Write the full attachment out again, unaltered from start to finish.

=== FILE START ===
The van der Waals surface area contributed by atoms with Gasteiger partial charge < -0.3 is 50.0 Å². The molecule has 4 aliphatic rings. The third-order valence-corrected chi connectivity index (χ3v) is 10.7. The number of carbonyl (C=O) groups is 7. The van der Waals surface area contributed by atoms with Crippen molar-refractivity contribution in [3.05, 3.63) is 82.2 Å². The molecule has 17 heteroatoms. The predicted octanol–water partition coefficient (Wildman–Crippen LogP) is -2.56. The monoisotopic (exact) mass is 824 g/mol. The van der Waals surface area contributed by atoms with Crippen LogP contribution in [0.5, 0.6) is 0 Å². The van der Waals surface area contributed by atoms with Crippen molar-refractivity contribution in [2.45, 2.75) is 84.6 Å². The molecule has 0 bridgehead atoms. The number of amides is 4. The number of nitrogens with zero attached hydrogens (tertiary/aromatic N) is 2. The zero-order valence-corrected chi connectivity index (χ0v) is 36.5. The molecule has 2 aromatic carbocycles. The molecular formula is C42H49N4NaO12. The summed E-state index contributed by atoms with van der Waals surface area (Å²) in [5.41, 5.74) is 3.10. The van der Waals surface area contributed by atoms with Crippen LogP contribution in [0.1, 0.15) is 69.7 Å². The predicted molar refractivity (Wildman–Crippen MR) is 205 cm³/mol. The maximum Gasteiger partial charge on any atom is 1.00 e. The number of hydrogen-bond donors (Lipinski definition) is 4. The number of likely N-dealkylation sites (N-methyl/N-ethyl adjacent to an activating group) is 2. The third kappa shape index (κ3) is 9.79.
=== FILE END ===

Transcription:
The van der Waals surface area contributed by atoms with Gasteiger partial charge < -0.3 is 50.0 Å². The molecule has 4 aliphatic rings. The third-order valence-corrected chi connectivity index (χ3v) is 10.7. The number of carbonyl (C=O) groups is 7. The van der Waals surface area contributed by atoms with Crippen molar-refractivity contribution in [3.05, 3.63) is 82.2 Å². The molecule has 17 heteroatoms. The predicted octanol–water partition coefficient (Wildman–Crippen LogP) is -2.56. The monoisotopic (exact) mass is 824 g/mol. The van der Waals surface area contributed by atoms with Crippen LogP contribution in [0.5, 0.6) is 0 Å². The van der Waals surface area contributed by atoms with Crippen molar-refractivity contribution in [2.45, 2.75) is 84.6 Å². The molecule has 0 bridgehead atoms. The number of amides is 4. The number of nitrogens with zero attached hydrogens (tertiary/aromatic N) is 2. The zero-order valence-corrected chi connectivity index (χ0v) is 36.5. The molecule has 2 aromatic carbocycles. The molecular formula is C42H49N4NaO12. The summed E-state index contributed by atoms with van der Waals surface area (Å²) in [5.41, 5.74) is 3.10. The van der Waals surface area contributed by atoms with Crippen LogP contribution in [0.1, 0.15) is 69.7 Å². The predicted molar refractivity (Wildman–Crippen MR) is 205 cm³/mol. The maximum Gasteiger partial charge on any atom is 1.00 e. The number of hydrogen-bond donors (Lipinski definition) is 4. The number of likely N-dealkylation sites (N-methyl/N-ethyl adjacent to an activating group) is 2. The third kappa shape index (κ3) is 9.79.